The Dramatic Rise Of Startup 'Databricks': Journey From Academia To A $6.2B Business
In June 2020, data-crunching startup Databricks, inc. ranked at 36th position on CNBC's 2020 Disruptor 50 list of innovative companies. During the ongoing recession caused by the Covid-19 pandemic, Databricks hasn't laid off any of its over 1,300 employees (spread across four continents), while many other technology peers have downsized. The company is poised to continue booming during the rest of 2020, as more and more enterprises are adopting artificial intelligence to strengthen their operations. The company is also gearing up to go public in 2021, and Databricks' CEO and co-founder Ali Ghodsi says there's plenty of investor demand to make that happen.
Databricks: The data and A.I. company
San Francisco headquartered startup 'Databricks' was founded in 2013, having origins in both academia and the open-source community. The company, founded by seven co-founders (Ali Ghodsi, Ion Stoica, Matei Zaharia, Patric Wendell, Reynold Xin, Andy Konwinski, and Scott Shenker) and driven by huge industry potential, helps data teams, engineers, analysts, and scientists, work together to find value inside data, and solve the world's toughest problems.
All seven co-founders, at the time of conceiving Databricks, were UC Berkeley researchers, who were able to successfully bank on the proposition: when combined with A.I., data holds the promise of curing diseases, saving lives, reversing climate change, and even changing the way we live.
As a result, Databricks is the only open unified platform for massive-scale data management, business analytics, and full-lifecycle machine learning, enabling data teams to innovate collaboratively and faster. Today, more than 5,000 organizations worldwide rely on Databricks, including Shell, Conde Nast, and Regeneron. The company has 100s of global partners, including Microsoft, Tableau, Cap Gemini, and Amazon, among others.
Databricks' close ties with academia (UC Berkeley in particular), helped it gain traction in the A.I. space. As more and more enterprises continue to adopt A.I., Databricks' growth will be bigger and bigger every year from here on out. Its total funding raised to date is $897 million, and the company is relentlessly gaining traction.
Academia to Industry: An Uphill Battle
Everything wasn't always hunky-dory for this present day buzzy unicorn. The company has had a history of interesting twists and dramatic turns. The groundwork (creation of the 'Apache Spark' project) that happened in an academic setting ( leading to the inception of Databricks' ) was an uphill battle with lots of struggle. Things took time and eventually in 2015 Databricks had achieved the popularity needed for both initial traction and becoming a highly valued company.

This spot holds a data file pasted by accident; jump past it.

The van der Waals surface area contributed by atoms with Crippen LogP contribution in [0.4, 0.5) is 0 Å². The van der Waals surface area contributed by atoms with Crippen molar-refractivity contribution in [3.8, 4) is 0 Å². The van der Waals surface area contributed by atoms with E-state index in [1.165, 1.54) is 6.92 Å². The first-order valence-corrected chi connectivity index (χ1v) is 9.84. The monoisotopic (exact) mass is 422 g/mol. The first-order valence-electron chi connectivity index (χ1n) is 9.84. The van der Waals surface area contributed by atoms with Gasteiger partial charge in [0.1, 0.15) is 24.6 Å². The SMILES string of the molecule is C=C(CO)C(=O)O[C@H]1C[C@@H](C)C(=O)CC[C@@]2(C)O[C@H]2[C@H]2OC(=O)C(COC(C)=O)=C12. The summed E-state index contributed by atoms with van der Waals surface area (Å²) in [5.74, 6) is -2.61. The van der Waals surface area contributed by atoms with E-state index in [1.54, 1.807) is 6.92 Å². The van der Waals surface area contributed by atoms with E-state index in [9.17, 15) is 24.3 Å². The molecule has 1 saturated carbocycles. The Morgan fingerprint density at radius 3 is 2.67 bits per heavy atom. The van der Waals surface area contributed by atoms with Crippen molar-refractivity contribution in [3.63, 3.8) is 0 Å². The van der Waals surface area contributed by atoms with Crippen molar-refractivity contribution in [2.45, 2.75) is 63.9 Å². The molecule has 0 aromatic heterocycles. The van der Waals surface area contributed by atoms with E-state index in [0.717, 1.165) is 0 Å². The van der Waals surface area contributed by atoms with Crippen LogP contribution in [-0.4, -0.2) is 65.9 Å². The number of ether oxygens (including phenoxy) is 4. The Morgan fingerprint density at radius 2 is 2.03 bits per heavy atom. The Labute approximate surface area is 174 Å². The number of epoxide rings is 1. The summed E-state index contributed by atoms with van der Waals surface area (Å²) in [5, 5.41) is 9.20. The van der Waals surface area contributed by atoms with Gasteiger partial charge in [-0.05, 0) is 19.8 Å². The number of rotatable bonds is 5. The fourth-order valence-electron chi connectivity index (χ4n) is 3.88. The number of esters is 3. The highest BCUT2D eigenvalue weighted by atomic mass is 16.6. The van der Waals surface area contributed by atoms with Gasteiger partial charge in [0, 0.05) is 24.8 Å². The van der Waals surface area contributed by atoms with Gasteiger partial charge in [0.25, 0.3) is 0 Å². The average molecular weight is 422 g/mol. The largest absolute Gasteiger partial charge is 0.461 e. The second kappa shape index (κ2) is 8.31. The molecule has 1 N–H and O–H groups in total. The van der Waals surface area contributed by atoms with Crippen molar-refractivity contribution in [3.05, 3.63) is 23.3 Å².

Though, it was far from being a sustainable entrepreneurial venture up until early 2017, which is when the company finally became a viable business en route to hyper-growth. After that, within a year of achieving impressive revenue growth, in 2018, it could confidently boast of having a product-market fit.
Databricks was co-founded by seven computer science Ph.D. students at UC Berkeley. Among them, co-founder Ali Ghodsi, who is Databricks' CEO since January 2016, had the vision of creating a company that would be the clear winner in the big data platform race. He understood that data would soon become more valuable than oil.
The beginning: Ali, his fellow co-founders, and the 'Apache Spark' open source project at UC Berkeley
In 1984 Ali was just five years old, when, with nothing much in hand, his family had to flee from Iran (due to the revolution). The family picked frigid northern Sweden as their safe haven. Growing up in the not so great suburbs of Sweden, his parents got him a used Commodore 64. With nothing else to do at home, he read the bunch of manuals that came with it to become a self-taught programmer.
By the time he was eight years old, he started spending so much time coding on his Commodore, he was able to write smaller programs and eventually wrote games for it. This was how his love for coding and resolving problems developed and strengthened. From age eight until he transitioned into becoming Databricks' CEO, Ali hadn't spent a day without programming.
His sequence of higher education in Sweden embodies a computer engineering degree, an MBA in logistics and strategic marketing, and a Ph.D. in distributed computing (in 2006). He took off his post Ph.D. career with a professorship job in Sweden, followed by a short stint in the U.S. (in Palo Alto) for a summer.